'The eye through which I see God is the same eye through which God sees me; my eye and God's eye are one eye, one seeing, one knowing, one love' – Meister Eckhart

'To see a World in a Grain of Sand | And a Heaven in a Wild Flower, | Hold Infinity in the palm of your hand | And Eternity in an hour' – William Blake (1757-1827 

Troughout the ages people of all faiths have had mystical experiences. Mysticism (the Greek word from which it is derived literally means ‘I conceal’, the related ‘mystikos’  means ‘initiate’) is the attempt to achieve a personal union of the soul with God. In a non-religious, wider sense, the term is also used to indicate a state of consciousness beyond human perception or a feeling of being one with nature or creation.

The BPH mainly collects works by Western mystics, ranging from the great medievals Meister Eckhart, Tauler, Suso and Hildegard von Bingen to the later Protestant mystics, foremost among whom is the German shoemaker-theosopher Jacob Böhme. Works by ‘spiritualists’ are another primary focus of this collecting area. The spiritualists also held that direct contact of the soul with the supreme being was essential and therefore rejected any mediators between the two (the established churches, dogmas, sacraments, spiritual officials) or at least wished to relegate them to a subordinate role. The term ‘spiritualists’ is primarily used for sixteenth-century thinkers such as Caspar von Schwenckfeld and Sebastian Franck, who set great store by direct inspiration through the Spirit rather than adherence to the literal text of the Bible. Important spiritualists in the Netherlands were the self-proclaimed prophets David Joris and Hiel (Hendrik Jansen van Barrefelt).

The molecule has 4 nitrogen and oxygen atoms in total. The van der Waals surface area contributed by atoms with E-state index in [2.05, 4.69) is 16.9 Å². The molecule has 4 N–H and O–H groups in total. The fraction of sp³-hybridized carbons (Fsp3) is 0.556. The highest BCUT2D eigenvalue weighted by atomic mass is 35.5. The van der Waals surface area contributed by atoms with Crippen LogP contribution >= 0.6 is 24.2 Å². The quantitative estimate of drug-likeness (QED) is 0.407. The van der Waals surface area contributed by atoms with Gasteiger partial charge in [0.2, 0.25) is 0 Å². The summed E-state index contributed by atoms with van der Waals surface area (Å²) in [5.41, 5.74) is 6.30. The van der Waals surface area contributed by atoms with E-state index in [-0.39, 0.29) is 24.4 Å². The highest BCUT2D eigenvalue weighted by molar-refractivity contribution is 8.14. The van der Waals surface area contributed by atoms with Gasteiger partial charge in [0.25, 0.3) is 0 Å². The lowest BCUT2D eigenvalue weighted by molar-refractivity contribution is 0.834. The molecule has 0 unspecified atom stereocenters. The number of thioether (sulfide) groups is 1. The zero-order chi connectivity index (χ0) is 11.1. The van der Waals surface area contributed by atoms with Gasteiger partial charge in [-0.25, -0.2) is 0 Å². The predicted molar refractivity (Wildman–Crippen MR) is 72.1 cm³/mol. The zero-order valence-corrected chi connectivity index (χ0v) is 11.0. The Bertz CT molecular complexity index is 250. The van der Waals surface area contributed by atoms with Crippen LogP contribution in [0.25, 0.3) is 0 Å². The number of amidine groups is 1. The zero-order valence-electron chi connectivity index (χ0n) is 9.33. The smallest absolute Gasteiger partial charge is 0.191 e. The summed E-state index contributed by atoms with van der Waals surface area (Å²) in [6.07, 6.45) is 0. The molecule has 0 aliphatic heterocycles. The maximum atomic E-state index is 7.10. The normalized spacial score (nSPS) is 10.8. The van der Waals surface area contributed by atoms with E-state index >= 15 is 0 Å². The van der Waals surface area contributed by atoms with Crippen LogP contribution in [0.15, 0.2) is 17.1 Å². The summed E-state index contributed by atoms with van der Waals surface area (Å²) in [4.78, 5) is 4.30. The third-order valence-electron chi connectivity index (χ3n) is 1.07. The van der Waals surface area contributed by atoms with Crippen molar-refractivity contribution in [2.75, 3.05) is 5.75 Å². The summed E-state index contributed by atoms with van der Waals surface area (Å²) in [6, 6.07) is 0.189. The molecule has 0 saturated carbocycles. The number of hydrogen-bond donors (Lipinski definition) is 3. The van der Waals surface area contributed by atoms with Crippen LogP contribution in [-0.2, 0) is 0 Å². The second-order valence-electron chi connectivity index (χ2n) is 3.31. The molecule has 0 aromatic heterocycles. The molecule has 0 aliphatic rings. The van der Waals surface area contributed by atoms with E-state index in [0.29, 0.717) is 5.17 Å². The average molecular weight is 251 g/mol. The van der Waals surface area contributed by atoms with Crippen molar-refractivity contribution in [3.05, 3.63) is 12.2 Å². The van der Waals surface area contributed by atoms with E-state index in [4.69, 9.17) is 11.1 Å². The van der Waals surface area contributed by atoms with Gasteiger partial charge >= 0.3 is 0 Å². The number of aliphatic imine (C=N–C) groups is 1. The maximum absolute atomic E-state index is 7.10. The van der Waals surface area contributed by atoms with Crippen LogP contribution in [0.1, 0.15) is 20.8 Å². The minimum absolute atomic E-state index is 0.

The spiritualists made a sharp distinction between ‘the flesh’  and ‘the spirit’. The world of the flesh was the domain of visible, concrete things such as church ceremonies, secular authorities, but also the literal text of the Bible.  It was necessary to relinquish the things of the flesh to become a spiritual creature. Anyone who continued to follow the letter of the Bible , therefore, stayed a ‘man of the flesh’ . Only a ‘man of the spirit’  was able to grasp the innermost meaning of the Word. Most spiritualists were ridiculed and even persecuted because of their unorthodox beliefs: a number of them even died at the stake.

After the Reformation (1517) the legacies of Luther and Calvin were codified in theological rules and dogmas by the established churches. Various philosophical and religious thinkers, (radical) reformers and spiritualists strove for freedom of religion and against the Orhtodox religion, whether Catholic or Protestant. The largest group of religious dissenters in the second half of the 17th century were Protestant Pietists, who aspired to personal piety and a simple Christian life. The 17th-century Republic, specifically Amsterdam, was the place where many works by these religious and other radical thinkers, who were banned in their native countries, could be printed.